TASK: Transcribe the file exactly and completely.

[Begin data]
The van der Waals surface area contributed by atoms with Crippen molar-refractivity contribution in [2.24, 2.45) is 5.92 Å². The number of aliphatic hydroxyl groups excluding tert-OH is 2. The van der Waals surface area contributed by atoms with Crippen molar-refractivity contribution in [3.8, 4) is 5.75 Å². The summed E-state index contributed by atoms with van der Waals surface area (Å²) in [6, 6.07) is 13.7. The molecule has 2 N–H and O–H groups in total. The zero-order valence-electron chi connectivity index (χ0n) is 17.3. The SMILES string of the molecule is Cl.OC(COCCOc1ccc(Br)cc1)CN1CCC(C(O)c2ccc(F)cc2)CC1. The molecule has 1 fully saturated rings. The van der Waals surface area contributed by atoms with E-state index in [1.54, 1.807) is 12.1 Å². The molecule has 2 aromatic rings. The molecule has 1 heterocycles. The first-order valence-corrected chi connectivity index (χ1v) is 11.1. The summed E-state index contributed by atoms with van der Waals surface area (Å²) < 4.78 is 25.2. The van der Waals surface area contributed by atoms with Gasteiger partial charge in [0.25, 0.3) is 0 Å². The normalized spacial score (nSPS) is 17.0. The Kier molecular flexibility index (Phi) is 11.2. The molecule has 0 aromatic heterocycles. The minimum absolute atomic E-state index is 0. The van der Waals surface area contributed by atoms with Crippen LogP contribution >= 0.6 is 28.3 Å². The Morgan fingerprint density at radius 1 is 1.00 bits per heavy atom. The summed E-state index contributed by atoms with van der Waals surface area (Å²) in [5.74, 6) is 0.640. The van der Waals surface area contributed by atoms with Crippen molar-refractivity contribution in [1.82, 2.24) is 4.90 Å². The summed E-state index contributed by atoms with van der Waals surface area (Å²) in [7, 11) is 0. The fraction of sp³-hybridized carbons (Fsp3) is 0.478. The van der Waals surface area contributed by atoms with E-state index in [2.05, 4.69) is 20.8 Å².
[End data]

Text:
The van der Waals surface area contributed by atoms with Crippen molar-refractivity contribution in [2.24, 2.45) is 5.92 Å². The number of aliphatic hydroxyl groups excluding tert-OH is 2. The van der Waals surface area contributed by atoms with Crippen molar-refractivity contribution in [3.8, 4) is 5.75 Å². The summed E-state index contributed by atoms with van der Waals surface area (Å²) in [6, 6.07) is 13.7. The molecule has 2 N–H and O–H groups in total. The zero-order valence-electron chi connectivity index (χ0n) is 17.3. The SMILES string of the molecule is Cl.OC(COCCOc1ccc(Br)cc1)CN1CCC(C(O)c2ccc(F)cc2)CC1. The molecule has 1 fully saturated rings. The van der Waals surface area contributed by atoms with E-state index in [1.54, 1.807) is 12.1 Å². The molecule has 2 aromatic rings. The molecule has 1 heterocycles. The first-order valence-corrected chi connectivity index (χ1v) is 11.1. The summed E-state index contributed by atoms with van der Waals surface area (Å²) < 4.78 is 25.2. The van der Waals surface area contributed by atoms with Gasteiger partial charge in [0.25, 0.3) is 0 Å². The normalized spacial score (nSPS) is 17.0. The Kier molecular flexibility index (Phi) is 11.2. The molecule has 0 aromatic heterocycles. The minimum absolute atomic E-state index is 0. The van der Waals surface area contributed by atoms with Crippen LogP contribution >= 0.6 is 28.3 Å². The Morgan fingerprint density at radius 1 is 1.00 bits per heavy atom. The summed E-state index contributed by atoms with van der Waals surface area (Å²) in [5.74, 6) is 0.640. The van der Waals surface area contributed by atoms with Crippen molar-refractivity contribution in [1.82, 2.24) is 4.90 Å². The summed E-state index contributed by atoms with van der Waals surface area (Å²) in [7, 11) is 0. The fraction of sp³-hybridized carbons (Fsp3) is 0.478. The van der Waals surface area contributed by atoms with E-state index in [2.05, 4.69) is 20.8 Å².